From True/Slant on June 30, 2009
Rhonda Donahoo told me this wasn’t the way she wanted to end her football career. She had played the 2009 season against her doctor’s wishes, having already pushed her body past reasonable limits, so she knew the Pittsburgh Passion’s 27-17 loss at the D.C. Divas marked her final game in uniform. The playoff loss was just the third loss for this full-contact women’s football team in as many seasons, during the course of which they compiled an overall record of 27-3. The Divas advanced and will host the Boston Militia in the eastern conference championship game on July 11th, the winner of which will play in the IWFL (Independent Women’s Football League) Championship game in Austin, Texas on July 25th.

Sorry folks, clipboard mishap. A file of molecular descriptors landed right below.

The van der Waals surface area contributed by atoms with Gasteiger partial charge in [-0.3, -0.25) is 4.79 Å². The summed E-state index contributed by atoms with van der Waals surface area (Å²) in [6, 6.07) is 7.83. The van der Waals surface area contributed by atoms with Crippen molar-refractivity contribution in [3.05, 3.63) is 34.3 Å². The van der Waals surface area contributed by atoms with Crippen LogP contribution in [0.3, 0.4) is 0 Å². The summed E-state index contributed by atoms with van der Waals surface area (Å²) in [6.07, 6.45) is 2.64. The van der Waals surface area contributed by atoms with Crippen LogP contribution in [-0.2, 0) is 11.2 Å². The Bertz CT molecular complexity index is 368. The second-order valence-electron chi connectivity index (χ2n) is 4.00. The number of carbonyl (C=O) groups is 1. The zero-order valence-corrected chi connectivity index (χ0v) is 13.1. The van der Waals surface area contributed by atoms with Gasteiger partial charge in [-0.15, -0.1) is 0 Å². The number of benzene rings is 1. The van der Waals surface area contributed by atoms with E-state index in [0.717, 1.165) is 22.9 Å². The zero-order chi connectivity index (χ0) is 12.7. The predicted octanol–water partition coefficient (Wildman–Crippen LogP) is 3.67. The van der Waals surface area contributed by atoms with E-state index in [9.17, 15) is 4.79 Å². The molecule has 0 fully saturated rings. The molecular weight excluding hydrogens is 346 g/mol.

But Pittsburgh’s Rhonda Donahoo can put her shoulder pads in mothballs and place her banged up helmet on the mantle. She played her six year career on the offensive line, where bodies take and dish out some of the fiercest punishment on a football field and the endeavor has taken its toll.
There at the very beginning, Donahoo is one of the 11 active players who remain from that original 2003 Pittsburgh Passion roster. Back then, the team was affiliated with a different league, then the NWFA and these women, volunteer football players, raised money to get the team up and running (and continue to cultivate sponsors and fund-raise to this day). They were there for the first practice, the first scrimmage and the first game. They played through growing pains and rough years, when they were all really just figuring out how to play organized football. They’ve seen coaches come and go and have called four different Pittsburgh area fields their home turf.